Assemblywomen Elizabeth Maher Muoio and L. Grace Spencer have introduced legislation requiring lead paint inspections prior to home purchases and tenant turnovers in an effort to protect more children from the devastating and irreversible consequences of lead exposure.
Muoio and Spencer have been at the forefront of the fight to protect New Jersey children from lead exposure, particularly since reports surfaced that 11 municipalities in New Jersey had children with higher levels of lead contamination than children in Flint, Michigan. Among those municipalities are Trenton and Newark, which the lawmakers represent, respectively.
“This is one of the most crucial steps we can take to decisively put an end to the pervasive threat of lead in our home environments,” said Muoio (D-Mercer/Hunterdon). “By mandating inspections on all home sales or rental turnovers, we can systematically remove this threat once and for all.”
“While lead contamination in water is undoubtedly a concern, the persistent presence of lead paint in homes, particularly in poorer, urban areas is a far greater threat to our children,” said Spencer (D-Essex). “It’s time for New Jersey to start mandating inspections to put an end to this threat.”
Muoio and Spencer are also the sponsors of legislation working its way through the legislature right now that would require consistent, statewide testing for lead in New Jersey schools’ drinking water (A-3539) and another that would provide $20 million in funding for the City of Newark to make improvements to the water infrastructure (A-3583).
Their latest bill (A-3611) would require every contract of sale for real property to include a provision, as a condition of the sale, requiring a certified lead evaluation contractor to inspect any dwelling located on the property for lead-based paint hazards
The lead evaluation contractor must be certified to provide lead paint inspection services by the Department of Community Affairs (DCA). If the contractor finds that no lead hazards exist in dwellings located on the property, then they would certify the property as lead-safe on a form prescribed by the DCA.
Additionally, the bill would require municipalities to inspect every single-family, two-family, and multiple rental dwelling located within the municipality for lead-based paint hazards at tenant turnover. Municipalities would charge a fee for the inspection at a rate proportional to the current “Hotel and Multiple Dwelling Law” fee schedule. Moreover, the bill requires municipalities to impose an additional fee of $20 per unit inspected by a certified lead evaluation contractor or permanent local agency for deposit into the “Lead Hazard Control Assistance Fund.”
If a municipality maintains a permanent local agency for the purpose of conducting inspections and enforcing laws, ordinances, and regulations concerning buildings and structures, that agency would inspect single-family, two-family, and multiple rental dwellings for lead-based paint hazards. If the municipality does not maintain such an agency, then the municipality would hire a lead evaluation contractor, certified to provide lead paint inspection services by the DCA.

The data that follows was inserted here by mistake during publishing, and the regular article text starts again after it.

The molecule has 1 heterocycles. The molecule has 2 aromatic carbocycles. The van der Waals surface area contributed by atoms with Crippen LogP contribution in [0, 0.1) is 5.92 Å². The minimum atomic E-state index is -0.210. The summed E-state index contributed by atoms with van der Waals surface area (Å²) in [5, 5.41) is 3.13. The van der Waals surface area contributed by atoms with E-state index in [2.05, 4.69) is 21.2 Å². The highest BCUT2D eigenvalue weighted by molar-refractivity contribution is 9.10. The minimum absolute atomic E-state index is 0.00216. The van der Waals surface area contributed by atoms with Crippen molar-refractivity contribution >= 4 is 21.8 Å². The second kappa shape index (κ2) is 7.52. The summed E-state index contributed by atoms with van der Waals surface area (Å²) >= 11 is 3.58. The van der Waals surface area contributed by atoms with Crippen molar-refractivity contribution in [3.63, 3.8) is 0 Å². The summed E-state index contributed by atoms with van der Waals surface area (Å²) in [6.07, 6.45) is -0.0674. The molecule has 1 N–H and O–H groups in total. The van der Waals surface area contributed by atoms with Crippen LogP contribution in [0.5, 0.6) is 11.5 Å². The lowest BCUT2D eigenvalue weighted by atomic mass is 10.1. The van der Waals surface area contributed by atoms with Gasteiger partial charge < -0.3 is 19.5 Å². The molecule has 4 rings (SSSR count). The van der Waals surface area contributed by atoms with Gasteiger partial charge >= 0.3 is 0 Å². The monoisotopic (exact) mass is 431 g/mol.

Dwelling units that pass visual tests for intact paint frequently contain invisible lead dust hazards detectable through dust wipe sampling. Thus, in municipalities that have a higher concentration of children with elevated blood lead levels, the bill requires a lead evaluation contractor or permanent local agency to inspect for lead-based paint hazards through dust wipe sampling. In municipalities with a lower concentration of children with elevated blood lead levels, the bill allows a lead evaluation contractor or permanent local agency to inspect for lead-based paint hazards through visual assessment.
Rental properties that have been certified to be free of lead-based paint or lead-safe, properties that were constructed during or after 1978, and seasonal rental units would be exempt from the inspection and registration requirements. However, the bill eliminates the exemption for seasonal rentals from the cyclical inspections required under the “Hotel and Multiple Dwelling Act.”
Lastly, the bill requires the DCA, in consultation with the Department of Health, to establish a statewide, multifaceted, ongoing educational program designed to meet the needs of tenants, property owners, realtors and real estate agents, insurers and insurance agents, and local building officials about the nature of lead hazards, the importance of lead hazard control and mitigation, and the responsibilities set forth in this bill. The bill also requires the DCA to establish guidelines and a trainer’s manual for a lead hazard seminar for rental property owners.
The bill has been referred to the Assembly Housing and Community Development Committee.